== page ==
Adam McOmber is the author of The White Forest: A Novel (Touchstone 2012) and This New & Poisonous Air: Stories (BOA Editions 2011). His work has recently appeared in Conjunctions, Ninth Letter and The Fairy Tale Review. He is the associate editor of the literary magazine Hotel Amerika at Columbia College Chicago, where he also teaches creative writing and literature.
The Other Sofa
One of the bright guests died suddenly that evening. It was Miss Helena, who wore a long strand of pearls and an ostrich feather in her hair. Some said she’d drowned in the mansion’s gray fountain. Others claimed she’d fallen down the garden’s stony stair. After such a shock, the whole of the party moved to Lord E’s brooding mansion, some half-a-mile away. That’s when the real trouble began. For Lord E was not the gentleman he pretended to be. He did not care for the party guests. He loathed them, in fact, for the dreadful way they’d treated him over the years. And he was in possession of a certain ingenious instrument; something that looked for all the world like a velvet fainting couch. It was a mechanical thing, an oversized music box, imported from some faraway city where such things were not uncommon.
Everyone knows what happened next. The guests were ushered into a secret chamber. The tall maid threw the latch on the door. And then Lord E himself started the machinery inside his sofa. The beautiful party guests screamed. And their evening came quickly to a violent close. Or so we were led to believe.
Yet recently, one of the guests, who is now a very old man, stepped forward and testified as to what he’d actually seen that night. “The sofa,” he said, “did not spring to life as some are want to think. It didn’t harm us directly with its wooden legs and velvet arms. That wasn’t its function at all. Lord E was too refined a man for something so obvious. Instead, the gears inside the sofa turned, making a low humming sound. A subtle noise arose, almost a song. It was the sort of music that—once you’ve heard it—you can never quite get it out of your head. All of us felt as if we were descending then. As if the noise itself had become a long passageway. And there, at the end of that darkened hall, we witnessed a most terrible scene. We saw ourselves, decked in our usual finery, attending yet another frivolous party. Women wore beaded fringe. Men dressed in dapper suits.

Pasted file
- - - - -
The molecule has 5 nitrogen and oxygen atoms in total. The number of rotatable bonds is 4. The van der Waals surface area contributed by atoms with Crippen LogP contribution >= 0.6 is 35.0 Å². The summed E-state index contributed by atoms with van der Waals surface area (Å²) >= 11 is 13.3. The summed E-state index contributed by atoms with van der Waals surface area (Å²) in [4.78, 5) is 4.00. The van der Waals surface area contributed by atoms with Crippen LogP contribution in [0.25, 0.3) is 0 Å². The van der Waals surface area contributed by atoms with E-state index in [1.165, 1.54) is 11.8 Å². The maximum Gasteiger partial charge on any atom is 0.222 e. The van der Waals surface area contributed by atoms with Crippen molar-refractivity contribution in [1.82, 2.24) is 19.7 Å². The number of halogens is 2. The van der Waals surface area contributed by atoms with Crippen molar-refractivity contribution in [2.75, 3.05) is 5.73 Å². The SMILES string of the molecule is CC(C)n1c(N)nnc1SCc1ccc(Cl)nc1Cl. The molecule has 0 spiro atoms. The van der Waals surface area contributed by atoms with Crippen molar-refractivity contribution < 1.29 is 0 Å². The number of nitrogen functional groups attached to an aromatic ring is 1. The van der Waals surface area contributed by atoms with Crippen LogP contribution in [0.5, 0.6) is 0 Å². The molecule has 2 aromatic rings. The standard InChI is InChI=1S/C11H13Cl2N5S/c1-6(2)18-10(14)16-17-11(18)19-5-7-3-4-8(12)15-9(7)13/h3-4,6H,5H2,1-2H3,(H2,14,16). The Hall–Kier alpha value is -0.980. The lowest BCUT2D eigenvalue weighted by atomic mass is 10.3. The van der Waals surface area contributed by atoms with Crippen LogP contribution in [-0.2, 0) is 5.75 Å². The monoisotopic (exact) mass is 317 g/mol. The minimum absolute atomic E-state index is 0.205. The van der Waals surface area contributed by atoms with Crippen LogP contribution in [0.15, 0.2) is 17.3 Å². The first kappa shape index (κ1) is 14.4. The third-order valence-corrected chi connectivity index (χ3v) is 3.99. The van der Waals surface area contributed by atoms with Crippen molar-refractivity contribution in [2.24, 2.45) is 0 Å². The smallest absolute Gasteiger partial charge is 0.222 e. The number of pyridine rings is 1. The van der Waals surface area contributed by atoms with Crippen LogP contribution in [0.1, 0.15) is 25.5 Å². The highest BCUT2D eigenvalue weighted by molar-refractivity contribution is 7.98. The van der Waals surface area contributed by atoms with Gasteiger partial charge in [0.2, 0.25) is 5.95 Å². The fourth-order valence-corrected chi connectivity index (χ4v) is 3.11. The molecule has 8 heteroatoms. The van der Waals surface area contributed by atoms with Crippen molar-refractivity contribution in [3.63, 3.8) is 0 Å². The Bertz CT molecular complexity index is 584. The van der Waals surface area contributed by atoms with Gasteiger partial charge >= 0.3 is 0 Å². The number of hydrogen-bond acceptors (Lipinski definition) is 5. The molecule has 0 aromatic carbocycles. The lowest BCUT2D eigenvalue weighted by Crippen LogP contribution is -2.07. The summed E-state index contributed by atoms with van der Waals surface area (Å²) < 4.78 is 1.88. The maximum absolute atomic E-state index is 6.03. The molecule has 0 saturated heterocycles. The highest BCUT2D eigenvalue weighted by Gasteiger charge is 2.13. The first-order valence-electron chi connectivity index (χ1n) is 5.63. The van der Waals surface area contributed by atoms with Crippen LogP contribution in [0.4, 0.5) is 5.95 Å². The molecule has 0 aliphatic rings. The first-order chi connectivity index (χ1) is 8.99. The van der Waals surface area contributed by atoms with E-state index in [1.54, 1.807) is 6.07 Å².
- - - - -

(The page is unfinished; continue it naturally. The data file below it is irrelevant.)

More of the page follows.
“Yet there was something horribly amiss about the gathering. The light in the room was without color. All of us looked as if we’d been drawn in pen and ink. Our languorous bodies were harshly outlined. Appendages ended in sharp, narrow hands and feet. We looked ghastly, mournful even. There was a knowing silence in our ink-colored eyes.
“Then we saw it, at the back of the strange party—a second sofa. The other fainting couch. Like the guests themselves, this sofa was sketched in black and white. We all understood it wasn’t a sofa at all. It was a cruel thing, ancient and cold. It watched us as we passed into the crowded room. And somehow it commanded us to remain.
“We drank gallons of caustic liquor that night. We danced with our doubles until our feet bled. Each of us left the mansion the next morning exhausted, our fine black cars looking somehow like hearses. And etched onto the surface of our hearts, we carried something new. A hand-drawn remembrance, tattooed forever. The sign of silences that would come.”